I’ve also been busy seeking training for myself, logging onto the webinars “Pinterest and Instagram for Journalists,” “Overview” and “Branding for Journalists” by the Reynolds Center and Poynter, and attending training at The Oakland Press on Omniture. And for good measure and to stay active in the field, I shot and produced video of the “We Love Dexter” video launch party and interviewed Capt. Keith Colburn of “Deadliest Catch” for a podcast, both of which were posted on

Giving back to the Heritage Community Media Lab in Ypsilanti

December 16, 2012

As we end 2012 and I reflect on the successes of my ideaLab project, the Heritage Community Media Lab, what I am most proud of is the relationship we’ve had with a few regulars to our lab and their efforts to give back to us for helping them learn new media skills.

Michelle Rogers, managing editor of Heritage Media West, leads a workshop at the Community Media Lab.

Michelle Rogers, managing editor of Heritage Media West, leads a workshop at the Community Media Lab.

Chris Wechner, director of marketing for The Ultimate Analyst, had this video created and posted on YouTube by someone on his team as a way of giving back to the lab. The video is an amazing promotional tool. Chris has come in for workshops on writing news releases and contributing content in visually interesting ways, and has received individual, one-on-one instruction from several Heritage Media-West staff members working shifts at the Community Media Lab.

I have found Chris to be a strong supporter of the lab who wants to give back just as much as he takes. He has helped promote our workshops with a couple of blog posts. Here’s one post on his partner’s blog, ActiveRain. Chris also wrote a post after attending my workshop on his Michigan Marketer blog.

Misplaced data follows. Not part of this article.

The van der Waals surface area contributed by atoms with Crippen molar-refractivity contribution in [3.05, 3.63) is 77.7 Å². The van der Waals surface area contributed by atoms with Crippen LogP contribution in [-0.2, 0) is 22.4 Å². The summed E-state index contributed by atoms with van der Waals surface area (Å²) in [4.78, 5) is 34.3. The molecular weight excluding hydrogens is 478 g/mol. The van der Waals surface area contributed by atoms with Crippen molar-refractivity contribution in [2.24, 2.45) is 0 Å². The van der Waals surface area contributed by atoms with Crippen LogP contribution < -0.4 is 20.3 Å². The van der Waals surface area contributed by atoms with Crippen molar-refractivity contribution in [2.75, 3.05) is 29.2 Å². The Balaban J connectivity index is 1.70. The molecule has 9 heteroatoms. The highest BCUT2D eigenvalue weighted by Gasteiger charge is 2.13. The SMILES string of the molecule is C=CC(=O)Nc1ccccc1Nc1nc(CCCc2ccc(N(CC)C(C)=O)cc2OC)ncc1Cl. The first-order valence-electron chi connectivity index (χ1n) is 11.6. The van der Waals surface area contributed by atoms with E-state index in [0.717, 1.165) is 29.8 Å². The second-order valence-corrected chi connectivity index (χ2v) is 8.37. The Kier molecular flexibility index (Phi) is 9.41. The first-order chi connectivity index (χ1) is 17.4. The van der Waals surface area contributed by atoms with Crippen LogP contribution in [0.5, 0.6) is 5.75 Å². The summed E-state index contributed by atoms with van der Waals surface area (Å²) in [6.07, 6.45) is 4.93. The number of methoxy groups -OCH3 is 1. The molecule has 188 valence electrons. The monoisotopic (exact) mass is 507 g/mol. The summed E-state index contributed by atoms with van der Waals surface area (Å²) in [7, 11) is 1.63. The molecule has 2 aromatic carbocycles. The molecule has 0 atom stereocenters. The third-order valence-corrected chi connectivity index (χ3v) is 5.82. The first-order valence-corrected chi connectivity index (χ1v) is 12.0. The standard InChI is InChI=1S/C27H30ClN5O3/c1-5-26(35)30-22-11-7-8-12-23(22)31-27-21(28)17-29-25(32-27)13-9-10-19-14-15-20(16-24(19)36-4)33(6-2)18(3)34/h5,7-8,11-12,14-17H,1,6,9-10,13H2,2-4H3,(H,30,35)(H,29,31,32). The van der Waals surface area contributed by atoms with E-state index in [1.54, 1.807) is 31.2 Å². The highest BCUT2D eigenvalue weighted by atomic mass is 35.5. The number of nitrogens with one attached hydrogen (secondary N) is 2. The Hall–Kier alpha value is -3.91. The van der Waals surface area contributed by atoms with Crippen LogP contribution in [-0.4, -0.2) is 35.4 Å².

Bob Cummings, a community blogging partner with, who writes the blog “A Look at Spirituality and Health,” is also a frequent visitor to the Community Media Lab who gives back regularly. Bob has written very supportive email messages about our efforts, and expresses his gratitude for the help he receives when he visits, as well as the value of our workshops.

Joe Baublis, who is an active commenter on our coverage at who has also written guest columns and letters to the editor, attended my workshop, “Contributing Community Content in Visually Interesting Ways,” and created this amazing video posted on YouTube.

I love that all three gentleman have so much enthusiasm for the Community Media Lab that they want to give back and support our efforts. It’s rare to find that, and to have three people with the motivation to do so is incredible to me. And I am so grateful.

While their efforts have been extraordinary to me, the time workshop volunteers have donated to the Community Media Lab has impressed me, as well. Sarah Rigg, a freelance journalist and editor, has taught two workshops and just signed on to teach a third; Eastern Michigan University professors Michael McVey, Carol Schlagheck and Toni S. Jones; Eastern Echo adviser Kevin Devine; social media maven Leslie McGraw; Oakland Press photographer and videographer Doug Bauman; Oakland Press Community Engagement Editor Monica Drake; Arborwiki Editor Edward Vielmetti; Adrian College journalism professor Renee Collins; public relations professional Char Luttrell; and Ypsilanti Courier Editor Krista Gjestland have all led workshops at the lab since our launch earlier this spring. Topics have ranged from editing audio in Audacity, writing news releases, AP Style and Google Docs to Citizen Journalists and FOIA, column and narrative writing, blogging and photography.

We have several workshops set for January and February, and our friend Chris Wechner is teaching a couple. Sign up on our Facebook events page, and come check out the Community Media Lab in Ypsilanti.

A discussion takes place at the Community Media Lab workshop, “Contributing Community Content in Visually Interesting Ways,” Dec. 12, 2012.

Practice Makes Perefect at the Community Media Lab

October 30, 2012